The damage of this decision is further compounded by the fact that Xcel has taken the position in other dockets that it will not upgrade equipment on constrained circuits past a certain “conductor size” unless it is as a result of changing load. It will not engage in upgrades for new generation—even if the customer will pay for it. While the details of how this will work in practice remain to be seen, it could mean that beyond a certain amount of generation, no more can ever be interconnected without building entirely new feeders (something Xcel has also been reluctant to do). 

Although it was made very clear at the Commission meeting, through direct responses to Commissioner questions, that Xcel had not provided sufficient support for this proposal, the Commission declined to reject the current proposal and require more evidence. Instead itallowed Xcel to proceed, with the requirement that it “raise specific issues with DML in its quarterly compliance filings.” This directive is unclear and does not require Xcel to meet a reasonable standard of proof that its policy is not unduly restrictive. 

One small positive in this outcome is that the Commission did reject a related proposal by Xcel to reserve 25% of available capacity for DER systems smaller than 40 kW. This policy was not supported by evidence and would have preferenced homeowners over community solar projects, raising equity concerns. 

Early TPL Results Already Show Decreasing Capacity for Renewables in Minnesota

As of August 1, 2022, Xcel is now utilizing this planning limit in its hosting capacity analyses (HCA), offering some early insights into the impacts of this decision. HCA is a grid transparency tool that allows developers and other stakeholders to see how much remaining capacity is available to accommodate new clean energy generation on different parts of the grid, among other things. 

As a result of this and other changes, Minnesota feeders (sections of the grid) that show zero hosting capacity available have increased—from 65 out of 1,055 (6%) in Q2 of 2022 to 110 (10%) now. For a short period of time, this is a significant increase in sections of the grid that can no longer accept renewables, and it is important to understand that this is not a limitation based on the actual conditions on the grid, but rather Xcel policy. The TPL will likely undercut the state’s ability to meet its clean energy goals over time.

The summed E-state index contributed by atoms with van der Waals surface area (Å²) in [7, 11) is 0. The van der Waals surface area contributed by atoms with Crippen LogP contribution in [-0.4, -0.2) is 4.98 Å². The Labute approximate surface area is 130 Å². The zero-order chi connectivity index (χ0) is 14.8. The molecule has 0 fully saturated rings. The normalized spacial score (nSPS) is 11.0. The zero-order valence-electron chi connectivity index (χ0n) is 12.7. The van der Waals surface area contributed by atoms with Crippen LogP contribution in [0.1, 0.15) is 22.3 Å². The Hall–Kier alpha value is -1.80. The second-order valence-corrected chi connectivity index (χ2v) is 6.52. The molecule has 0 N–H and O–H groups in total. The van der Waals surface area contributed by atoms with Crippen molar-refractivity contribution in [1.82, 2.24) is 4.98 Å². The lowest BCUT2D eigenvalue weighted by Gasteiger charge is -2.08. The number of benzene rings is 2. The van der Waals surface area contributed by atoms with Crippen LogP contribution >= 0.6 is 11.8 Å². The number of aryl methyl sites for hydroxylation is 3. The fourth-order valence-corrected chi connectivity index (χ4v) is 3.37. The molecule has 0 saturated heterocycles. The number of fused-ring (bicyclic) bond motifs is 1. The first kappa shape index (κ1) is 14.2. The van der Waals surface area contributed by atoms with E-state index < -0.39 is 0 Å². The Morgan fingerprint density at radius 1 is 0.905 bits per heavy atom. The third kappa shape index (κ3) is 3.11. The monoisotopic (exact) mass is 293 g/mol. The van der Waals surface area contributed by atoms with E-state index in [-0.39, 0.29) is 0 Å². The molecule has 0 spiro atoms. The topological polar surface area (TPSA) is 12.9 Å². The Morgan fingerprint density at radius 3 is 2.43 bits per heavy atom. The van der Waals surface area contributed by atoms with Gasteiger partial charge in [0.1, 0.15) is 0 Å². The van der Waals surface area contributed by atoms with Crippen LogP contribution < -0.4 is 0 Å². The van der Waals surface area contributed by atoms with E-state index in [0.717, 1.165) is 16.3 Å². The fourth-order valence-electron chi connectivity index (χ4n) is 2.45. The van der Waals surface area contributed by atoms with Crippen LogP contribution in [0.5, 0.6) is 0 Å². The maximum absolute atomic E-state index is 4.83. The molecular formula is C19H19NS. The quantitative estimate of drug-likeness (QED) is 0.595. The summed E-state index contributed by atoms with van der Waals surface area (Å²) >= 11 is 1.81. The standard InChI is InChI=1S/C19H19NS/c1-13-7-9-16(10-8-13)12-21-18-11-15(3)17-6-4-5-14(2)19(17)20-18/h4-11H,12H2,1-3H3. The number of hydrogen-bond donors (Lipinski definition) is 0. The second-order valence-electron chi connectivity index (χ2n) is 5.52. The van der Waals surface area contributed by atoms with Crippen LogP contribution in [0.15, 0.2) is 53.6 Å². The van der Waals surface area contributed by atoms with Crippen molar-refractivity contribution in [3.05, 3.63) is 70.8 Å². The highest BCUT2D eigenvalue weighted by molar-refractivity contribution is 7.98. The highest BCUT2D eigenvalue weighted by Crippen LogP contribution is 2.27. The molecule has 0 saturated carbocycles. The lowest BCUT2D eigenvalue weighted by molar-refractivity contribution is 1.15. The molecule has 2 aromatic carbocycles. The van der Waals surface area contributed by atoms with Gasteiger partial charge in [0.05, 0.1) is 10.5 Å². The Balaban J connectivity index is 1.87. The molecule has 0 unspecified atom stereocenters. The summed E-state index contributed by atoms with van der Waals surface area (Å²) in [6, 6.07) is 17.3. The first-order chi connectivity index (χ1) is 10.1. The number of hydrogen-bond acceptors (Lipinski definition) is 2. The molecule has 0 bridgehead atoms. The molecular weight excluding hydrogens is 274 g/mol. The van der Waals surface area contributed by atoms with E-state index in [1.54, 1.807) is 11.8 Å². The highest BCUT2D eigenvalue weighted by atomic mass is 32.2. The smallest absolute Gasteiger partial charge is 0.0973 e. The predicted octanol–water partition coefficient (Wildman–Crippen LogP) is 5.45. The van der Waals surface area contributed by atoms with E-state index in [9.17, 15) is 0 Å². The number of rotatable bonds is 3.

Two Steps Forward, One (Big) Step Back 

Interconnection policies continue to be one of the most significant issues limiting the growth of clean energy across the U.S. and the issues faced in Minnesota are representative of challenges being confronted in other states. This ruling includes multiple improvements over the status quo that are meaningful and offer insights for other jurisdictions (group studies and cost sharing). At the same time, the technical planning limit (TPL) is a huge threat to Minnesota’s clean energy and climate goals. 

The Commission’s approach of not requiring the regulated utility to provide an adequate level of support for a policy that could substantially limit the amount of DER deployed in the state undermines the Commission’s regulatory authority. It enables, and perhaps even encourages, utilities to use the interconnection process to circumvent other Commission policies they may not agree with. We hope the Commission will more thoroughly investigate the need for the planning limits and ensure that, if a need is shown, the policy is carefully tailored to address the need and not applied in an overly broad manner that unnecessarily hinders the ability of customers to install clean energy systems.  


  1. https://efiling.web.commerce.state.mn.us/edockets/searchDocuments.do?method=showPoup&documentId={4084E17F-0000-CD19-93F4-3731AC9F8288}&documentTitle=20223-184288-01
  2. IREC supports group studies when designed and implemented properly, but believes Commissions should ultimately move to a planning-based approach where upgrades are done on a proactive basis that anticipates and plans for the integration of future DERs, rather than reacting to them.
  3. Note that this limit was chosen somewhat arbitrarily during the hearing; it is not yet clear what impacts it will have on the success of the program.
  4. One other element of the ruling, not detailed in this article, relates to an agreement that Xcel entered into with the Midcontinent Independent System Operator (MISO), one of the nation’s transmission grid operators. When a project seeking to interconnect on the distribution grid has the potential to impact the transmission system (operated by MISO in Minnesota and other midwest states), Xcel requires an “affected systems” study. Earlier this year, Xcel entered into an agreement related to these studies with MISO without commissioner or stakeholder input. Stakeholders raised concerns that this could be in violation of the state’s interconnection procedures. In this ruling, the Commission requested more comments on the issue. They will make a ruling a later date, while allowing the existing MISO ad hoc study process to go ahead.
  5. This was corroborated in Xcel’s September 24, 2021 Office Hours where they referenced a 2.6 GW reduction.